Ethical Thinking in the Liberal ArtsJdada007
PHI-305 Topic 4 Overview
TOPIC: Virtue Ethics and Natural Law
Virtue or character ethics is concerned not with what one should do, but with what one ought to be. Virtue may be understood as “the inner and distinctive core of a person from which moral discernment, decisions, and actions spring. It is an enduring configuration of the intentions, feeling, dispositions, and perceptions of any particular self” (Hollinger, 2002, p. 46).
The philosophies of Augustine and Aquinas, two of the most important figures in the history of Western thought, came to influence the medieval world in profound ways and continue to shape much thinking today. While virtue ethics could be said to be associated with the classical or ancient era, such as Plato and Aristotle as well as these thinkers, virtue ethics also has enjoyed renewed interest amongst today's ethicists. This topic also surveys natural law theory, often associated with Thomas Aquinas.
Aristotle focuses his ethical thinking on the telos, the end or purpose of being, with virtues existing as natural human inclinations. He theorizes that acting in accordance with complete virtue is happiness: the natural end of life. Repetition and habit are key, with the virtues being states of character. He declares in his "Doctrine of the Mean" virtue as a mean between two vices. For example, Aristotle would say that courage is a virtue, but rashness is an "excess" of the virtue, while cowardice is a "defect" of the virtue. Being modest is a virtue, while bashfulness is an excess of modesty and shamelessness a defect. The virtue of courage or modesty is found in the middle of the two extremes, known as “the mean.” Both Plato and Aristotle also emphasize the importance of moral education, particularly the training of character. Noted contemporary proponents of virtue theory include Carol Gilligan, Alasdair MacIntyre, and Linda Zagzebski. Two other influential thinkers in history are known particularly for their emphasis on virtue ethics: Augustine of Hippo and Thomas of Aquin or Aquinas.
Perhaps the foremost thinker of the early Christian era was St. Augustine of Hippo (354−430). The famous North African is noted not only for his theological and philosophical insights in works such as Confessions and City of God but also for his dramatic conversion story. The son of a pagan father and Christian mother, Augustine famously converted to Christianity after a lengthy search of other philosophies and dealing with his own "carnal corruptions."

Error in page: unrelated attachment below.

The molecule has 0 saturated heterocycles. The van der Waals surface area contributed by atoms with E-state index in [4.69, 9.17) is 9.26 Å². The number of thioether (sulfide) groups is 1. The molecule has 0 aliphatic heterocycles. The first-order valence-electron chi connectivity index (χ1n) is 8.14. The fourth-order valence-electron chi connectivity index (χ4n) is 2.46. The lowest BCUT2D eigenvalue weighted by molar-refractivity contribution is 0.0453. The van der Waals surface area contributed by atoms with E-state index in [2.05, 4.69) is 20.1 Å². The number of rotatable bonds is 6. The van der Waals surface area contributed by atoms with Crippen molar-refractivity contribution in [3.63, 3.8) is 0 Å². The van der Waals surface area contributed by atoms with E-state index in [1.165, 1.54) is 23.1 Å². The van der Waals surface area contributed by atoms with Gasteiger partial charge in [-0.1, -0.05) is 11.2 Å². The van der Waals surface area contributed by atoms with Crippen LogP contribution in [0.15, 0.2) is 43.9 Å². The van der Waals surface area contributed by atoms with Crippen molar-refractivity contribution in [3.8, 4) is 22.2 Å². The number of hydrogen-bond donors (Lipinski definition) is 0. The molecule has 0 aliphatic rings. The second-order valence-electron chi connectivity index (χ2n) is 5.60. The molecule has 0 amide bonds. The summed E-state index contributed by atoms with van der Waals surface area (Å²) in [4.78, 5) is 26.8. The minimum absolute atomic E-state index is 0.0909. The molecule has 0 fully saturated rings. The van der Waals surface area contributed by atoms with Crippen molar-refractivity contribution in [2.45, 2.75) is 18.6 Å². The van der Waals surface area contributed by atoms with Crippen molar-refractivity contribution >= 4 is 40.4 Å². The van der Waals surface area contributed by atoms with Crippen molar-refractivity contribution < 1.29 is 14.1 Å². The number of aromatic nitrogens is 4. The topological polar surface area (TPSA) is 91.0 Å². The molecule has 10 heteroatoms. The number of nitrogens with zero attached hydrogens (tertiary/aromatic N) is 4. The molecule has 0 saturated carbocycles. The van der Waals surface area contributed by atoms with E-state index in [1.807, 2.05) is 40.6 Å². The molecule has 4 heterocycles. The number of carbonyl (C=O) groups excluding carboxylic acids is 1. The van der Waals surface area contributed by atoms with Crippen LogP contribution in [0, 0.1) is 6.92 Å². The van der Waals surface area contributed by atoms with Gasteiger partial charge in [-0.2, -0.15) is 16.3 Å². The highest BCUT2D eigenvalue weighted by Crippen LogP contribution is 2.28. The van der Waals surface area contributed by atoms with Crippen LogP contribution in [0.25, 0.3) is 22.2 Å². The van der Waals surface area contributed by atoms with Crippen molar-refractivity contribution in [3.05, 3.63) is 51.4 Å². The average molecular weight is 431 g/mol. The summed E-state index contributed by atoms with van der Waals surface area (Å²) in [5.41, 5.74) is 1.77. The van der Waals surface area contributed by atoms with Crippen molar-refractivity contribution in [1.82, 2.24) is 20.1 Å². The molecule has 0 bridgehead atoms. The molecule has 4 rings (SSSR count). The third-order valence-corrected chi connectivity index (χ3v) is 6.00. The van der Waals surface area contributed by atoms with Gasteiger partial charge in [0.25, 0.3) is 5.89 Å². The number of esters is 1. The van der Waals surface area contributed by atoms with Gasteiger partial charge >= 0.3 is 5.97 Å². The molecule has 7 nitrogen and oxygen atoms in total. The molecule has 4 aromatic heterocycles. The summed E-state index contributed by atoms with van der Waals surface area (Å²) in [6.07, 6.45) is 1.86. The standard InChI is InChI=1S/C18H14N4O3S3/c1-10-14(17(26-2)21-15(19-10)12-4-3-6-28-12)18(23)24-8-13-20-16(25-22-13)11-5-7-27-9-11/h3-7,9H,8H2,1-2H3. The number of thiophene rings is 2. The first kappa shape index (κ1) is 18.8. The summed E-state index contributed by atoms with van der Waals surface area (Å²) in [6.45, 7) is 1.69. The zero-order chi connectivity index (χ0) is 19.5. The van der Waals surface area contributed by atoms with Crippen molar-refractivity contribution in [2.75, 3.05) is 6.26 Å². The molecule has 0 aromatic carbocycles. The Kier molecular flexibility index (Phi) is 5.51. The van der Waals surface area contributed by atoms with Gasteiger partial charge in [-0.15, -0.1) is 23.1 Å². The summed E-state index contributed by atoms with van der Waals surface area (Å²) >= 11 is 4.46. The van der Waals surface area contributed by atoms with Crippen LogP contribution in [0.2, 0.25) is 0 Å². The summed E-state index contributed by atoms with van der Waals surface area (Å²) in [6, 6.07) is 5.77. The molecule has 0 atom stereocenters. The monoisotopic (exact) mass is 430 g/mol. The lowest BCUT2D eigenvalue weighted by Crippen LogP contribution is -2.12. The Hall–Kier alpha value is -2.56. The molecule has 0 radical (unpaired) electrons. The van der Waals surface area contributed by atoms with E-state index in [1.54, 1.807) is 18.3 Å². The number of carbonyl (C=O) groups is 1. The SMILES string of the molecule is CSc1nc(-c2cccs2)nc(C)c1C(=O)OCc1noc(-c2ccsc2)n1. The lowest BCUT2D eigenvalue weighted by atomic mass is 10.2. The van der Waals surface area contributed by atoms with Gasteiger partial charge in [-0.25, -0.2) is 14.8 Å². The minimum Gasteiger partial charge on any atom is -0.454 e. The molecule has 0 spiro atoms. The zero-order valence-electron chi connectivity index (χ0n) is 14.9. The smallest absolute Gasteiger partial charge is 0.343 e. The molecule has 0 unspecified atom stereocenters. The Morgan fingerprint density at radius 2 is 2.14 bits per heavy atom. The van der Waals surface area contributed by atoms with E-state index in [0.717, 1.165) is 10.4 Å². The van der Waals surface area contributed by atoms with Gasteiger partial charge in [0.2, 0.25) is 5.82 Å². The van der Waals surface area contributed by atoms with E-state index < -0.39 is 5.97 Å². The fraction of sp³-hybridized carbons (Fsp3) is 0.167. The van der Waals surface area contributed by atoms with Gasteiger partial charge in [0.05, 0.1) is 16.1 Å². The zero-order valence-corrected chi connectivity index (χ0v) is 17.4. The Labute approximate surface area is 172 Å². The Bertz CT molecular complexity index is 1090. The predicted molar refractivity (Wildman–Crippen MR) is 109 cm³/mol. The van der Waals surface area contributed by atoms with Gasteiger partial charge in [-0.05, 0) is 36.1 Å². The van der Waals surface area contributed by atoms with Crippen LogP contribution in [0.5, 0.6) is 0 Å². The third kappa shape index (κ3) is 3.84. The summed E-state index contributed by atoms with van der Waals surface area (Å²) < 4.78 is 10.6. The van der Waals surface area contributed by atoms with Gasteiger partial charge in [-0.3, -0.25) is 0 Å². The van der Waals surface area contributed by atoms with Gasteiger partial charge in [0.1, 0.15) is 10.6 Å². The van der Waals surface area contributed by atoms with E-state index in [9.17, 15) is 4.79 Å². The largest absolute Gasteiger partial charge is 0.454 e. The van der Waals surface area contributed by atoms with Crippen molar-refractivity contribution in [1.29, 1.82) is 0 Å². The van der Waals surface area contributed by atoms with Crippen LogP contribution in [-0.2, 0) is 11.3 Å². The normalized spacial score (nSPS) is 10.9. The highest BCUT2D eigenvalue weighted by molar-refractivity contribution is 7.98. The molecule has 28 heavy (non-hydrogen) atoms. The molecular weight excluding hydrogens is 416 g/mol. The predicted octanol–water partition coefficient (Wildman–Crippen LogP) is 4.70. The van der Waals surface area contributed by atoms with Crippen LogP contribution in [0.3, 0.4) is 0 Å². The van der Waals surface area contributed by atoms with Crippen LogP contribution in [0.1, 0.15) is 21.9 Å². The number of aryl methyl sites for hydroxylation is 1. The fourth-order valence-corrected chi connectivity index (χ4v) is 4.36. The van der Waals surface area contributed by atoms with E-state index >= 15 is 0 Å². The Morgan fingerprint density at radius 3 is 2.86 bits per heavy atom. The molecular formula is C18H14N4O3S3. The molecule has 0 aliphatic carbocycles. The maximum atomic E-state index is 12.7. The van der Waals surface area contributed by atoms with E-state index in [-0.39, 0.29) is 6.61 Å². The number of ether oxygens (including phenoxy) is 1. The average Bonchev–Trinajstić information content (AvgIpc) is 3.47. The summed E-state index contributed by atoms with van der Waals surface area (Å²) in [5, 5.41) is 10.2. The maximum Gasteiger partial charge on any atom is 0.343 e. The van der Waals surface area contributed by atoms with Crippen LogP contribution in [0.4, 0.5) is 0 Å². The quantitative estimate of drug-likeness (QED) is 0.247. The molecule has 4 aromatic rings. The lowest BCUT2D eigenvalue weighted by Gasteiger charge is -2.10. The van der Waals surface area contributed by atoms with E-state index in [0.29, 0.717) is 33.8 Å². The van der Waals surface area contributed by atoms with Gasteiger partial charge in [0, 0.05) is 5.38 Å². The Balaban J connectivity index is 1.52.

In his works, Augustine highlights several issues of importance regarding ethics. Most
commentators agree that Augustine remains indebted to a worldview formed by Platonism. For Augustine, Plato's Forms do exist, but they are eternal thoughts in the mind of God. Therefore, attachment to "worldly" things is unwise. Augustine famously laments his grief over the death of his close friend (Confessions, Book IV). In his thought, his love for his friend exceeded his love for God, the only proper object of human love.
Augustine highlights that human beings, though made in the image of God, are also sinful beings. Through the fall of humanity, described in the book of Genesis in the Bible, God's image has been distorted so that human beings always seek moral independence from God. Augustine sees this desire for moral autonomy as the source of our separation from God. As a result, those things that are typically considered positive qualities, such as the classical virtues of temperance, courage, wisdom, and justice, may actually be vices. These virtues must flow from a desire to love and honor God to truly be "virtuous," otherwise Augustine considers them ultimately "self-seeking".
Another important thinker in the Christian tradition is Thomas Aquinas. Sometimes simply referred to as "Thomas," Aquinas lived in the thirteenth-century, over eight-hundred years after Augustine. Aquinas is often considered the greatest theologian of the Middle Ages. Unlike Augustine's reliance on Platonism, Aquinas was influenced by the thought of Aristotle. Aristotle's more "earthy" philosophy is reflected in the way Aquinas understands human nature and ethics.
Though Aquinas recognizes that ultimate human fulfillment can only take place through the "beatific vision," a vision of God in the world to come, a limited fulfillment can nevertheless be achieved in this life by all people. Aquinas makes a distinction between the cardinal virtues of wisdom, courage, temperance, and justice, and the theological virtues of faith, hope, and love. The cardinal virtues can be known by the proper use of human reason; they are natural. The theological virtues, however, are only known by revelation, typically through Scripture. The upshot of this is that though humans are fallen and cannot know or love God without supernatural assistance, people can know what is "good" simply by using their reason well. This "natural law" of analyzing human nature to know what is good means that theoretically all people can agree on certain moral standards if they are reasoning well.